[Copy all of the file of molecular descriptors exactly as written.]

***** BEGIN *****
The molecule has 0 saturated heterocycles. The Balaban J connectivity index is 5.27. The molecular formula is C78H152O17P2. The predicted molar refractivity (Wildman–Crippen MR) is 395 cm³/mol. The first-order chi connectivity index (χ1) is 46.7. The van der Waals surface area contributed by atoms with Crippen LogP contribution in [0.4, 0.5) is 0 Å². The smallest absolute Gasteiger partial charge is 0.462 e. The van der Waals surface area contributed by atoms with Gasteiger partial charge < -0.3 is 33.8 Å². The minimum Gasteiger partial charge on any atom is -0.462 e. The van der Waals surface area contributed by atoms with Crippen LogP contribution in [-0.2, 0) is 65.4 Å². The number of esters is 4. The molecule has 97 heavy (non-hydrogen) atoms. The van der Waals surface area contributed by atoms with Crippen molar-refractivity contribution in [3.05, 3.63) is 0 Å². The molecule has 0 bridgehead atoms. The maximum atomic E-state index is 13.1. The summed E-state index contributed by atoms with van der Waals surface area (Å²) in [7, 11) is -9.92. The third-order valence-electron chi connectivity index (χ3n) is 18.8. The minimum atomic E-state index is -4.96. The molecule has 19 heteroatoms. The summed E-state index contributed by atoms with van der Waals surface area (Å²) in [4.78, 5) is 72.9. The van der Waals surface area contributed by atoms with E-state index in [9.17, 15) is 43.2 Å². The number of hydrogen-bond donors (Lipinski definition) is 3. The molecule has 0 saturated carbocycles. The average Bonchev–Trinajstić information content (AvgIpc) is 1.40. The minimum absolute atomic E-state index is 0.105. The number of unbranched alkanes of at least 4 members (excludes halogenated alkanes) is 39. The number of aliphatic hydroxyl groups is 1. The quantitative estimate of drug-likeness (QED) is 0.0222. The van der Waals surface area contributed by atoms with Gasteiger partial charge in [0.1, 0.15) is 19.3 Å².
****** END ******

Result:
The molecule has 0 saturated heterocycles. The Balaban J connectivity index is 5.27. The molecular formula is C78H152O17P2. The predicted molar refractivity (Wildman–Crippen MR) is 395 cm³/mol. The first-order chi connectivity index (χ1) is 46.7. The van der Waals surface area contributed by atoms with Crippen LogP contribution in [0.4, 0.5) is 0 Å². The smallest absolute Gasteiger partial charge is 0.462 e. The van der Waals surface area contributed by atoms with Gasteiger partial charge < -0.3 is 33.8 Å². The minimum Gasteiger partial charge on any atom is -0.462 e. The van der Waals surface area contributed by atoms with Crippen LogP contribution in [-0.2, 0) is 65.4 Å². The number of esters is 4. The molecule has 97 heavy (non-hydrogen) atoms. The van der Waals surface area contributed by atoms with Crippen molar-refractivity contribution in [3.05, 3.63) is 0 Å². The molecule has 0 bridgehead atoms. The maximum atomic E-state index is 13.1. The summed E-state index contributed by atoms with van der Waals surface area (Å²) in [7, 11) is -9.92. The third-order valence-electron chi connectivity index (χ3n) is 18.8. The minimum atomic E-state index is -4.96. The molecule has 19 heteroatoms. The summed E-state index contributed by atoms with van der Waals surface area (Å²) in [4.78, 5) is 72.9. The van der Waals surface area contributed by atoms with E-state index in [9.17, 15) is 43.2 Å². The number of hydrogen-bond donors (Lipinski definition) is 3. The molecule has 0 saturated carbocycles. The average Bonchev–Trinajstić information content (AvgIpc) is 1.40. The minimum absolute atomic E-state index is 0.105. The number of unbranched alkanes of at least 4 members (excludes halogenated alkanes) is 39. The number of aliphatic hydroxyl groups is 1. The quantitative estimate of drug-likeness (QED) is 0.0222. The van der Waals surface area contributed by atoms with Gasteiger partial charge in [0.1, 0.15) is 19.3 Å².